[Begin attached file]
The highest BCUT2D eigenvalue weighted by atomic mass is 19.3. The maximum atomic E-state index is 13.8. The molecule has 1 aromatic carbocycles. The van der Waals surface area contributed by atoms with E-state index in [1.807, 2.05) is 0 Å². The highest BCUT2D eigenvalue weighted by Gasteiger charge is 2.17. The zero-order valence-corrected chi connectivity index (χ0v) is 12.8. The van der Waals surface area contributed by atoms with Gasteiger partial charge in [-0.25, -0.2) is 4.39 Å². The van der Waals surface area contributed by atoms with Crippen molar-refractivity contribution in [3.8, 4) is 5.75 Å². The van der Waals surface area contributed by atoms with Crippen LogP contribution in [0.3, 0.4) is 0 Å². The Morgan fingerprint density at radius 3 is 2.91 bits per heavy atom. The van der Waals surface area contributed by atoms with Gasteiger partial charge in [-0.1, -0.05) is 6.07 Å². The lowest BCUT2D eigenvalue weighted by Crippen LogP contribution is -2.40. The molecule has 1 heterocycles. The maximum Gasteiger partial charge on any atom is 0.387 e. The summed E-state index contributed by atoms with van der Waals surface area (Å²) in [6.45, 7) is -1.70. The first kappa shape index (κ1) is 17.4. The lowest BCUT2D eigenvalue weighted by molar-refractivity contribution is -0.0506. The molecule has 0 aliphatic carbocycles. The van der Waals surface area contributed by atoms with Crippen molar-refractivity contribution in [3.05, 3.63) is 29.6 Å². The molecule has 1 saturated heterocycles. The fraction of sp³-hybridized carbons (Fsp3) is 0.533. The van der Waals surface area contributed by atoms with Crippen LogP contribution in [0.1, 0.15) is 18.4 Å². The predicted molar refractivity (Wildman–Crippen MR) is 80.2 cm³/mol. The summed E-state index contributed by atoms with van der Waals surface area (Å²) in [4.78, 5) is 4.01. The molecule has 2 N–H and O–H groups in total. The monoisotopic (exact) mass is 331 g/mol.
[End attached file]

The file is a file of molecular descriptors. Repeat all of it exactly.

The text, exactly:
The highest BCUT2D eigenvalue weighted by atomic mass is 19.3. The maximum atomic E-state index is 13.8. The molecule has 1 aromatic carbocycles. The van der Waals surface area contributed by atoms with E-state index in [1.807, 2.05) is 0 Å². The highest BCUT2D eigenvalue weighted by Gasteiger charge is 2.17. The zero-order valence-corrected chi connectivity index (χ0v) is 12.8. The van der Waals surface area contributed by atoms with Gasteiger partial charge in [-0.25, -0.2) is 4.39 Å². The van der Waals surface area contributed by atoms with Crippen molar-refractivity contribution in [3.8, 4) is 5.75 Å². The van der Waals surface area contributed by atoms with Crippen LogP contribution in [0.3, 0.4) is 0 Å². The Morgan fingerprint density at radius 3 is 2.91 bits per heavy atom. The van der Waals surface area contributed by atoms with Gasteiger partial charge in [-0.1, -0.05) is 6.07 Å². The lowest BCUT2D eigenvalue weighted by Crippen LogP contribution is -2.40. The molecule has 1 heterocycles. The maximum Gasteiger partial charge on any atom is 0.387 e. The summed E-state index contributed by atoms with van der Waals surface area (Å²) in [6.45, 7) is -1.70. The first kappa shape index (κ1) is 17.4. The lowest BCUT2D eigenvalue weighted by molar-refractivity contribution is -0.0506. The molecule has 0 aliphatic carbocycles. The van der Waals surface area contributed by atoms with Crippen molar-refractivity contribution in [3.05, 3.63) is 29.6 Å². The molecule has 1 saturated heterocycles. The fraction of sp³-hybridized carbons (Fsp3) is 0.533. The van der Waals surface area contributed by atoms with Crippen LogP contribution in [0.1, 0.15) is 18.4 Å². The predicted molar refractivity (Wildman–Crippen MR) is 80.2 cm³/mol. The summed E-state index contributed by atoms with van der Waals surface area (Å²) in [4.78, 5) is 4.01. The molecule has 2 N–H and O–H groups in total. The monoisotopic (exact) mass is 331 g/mol.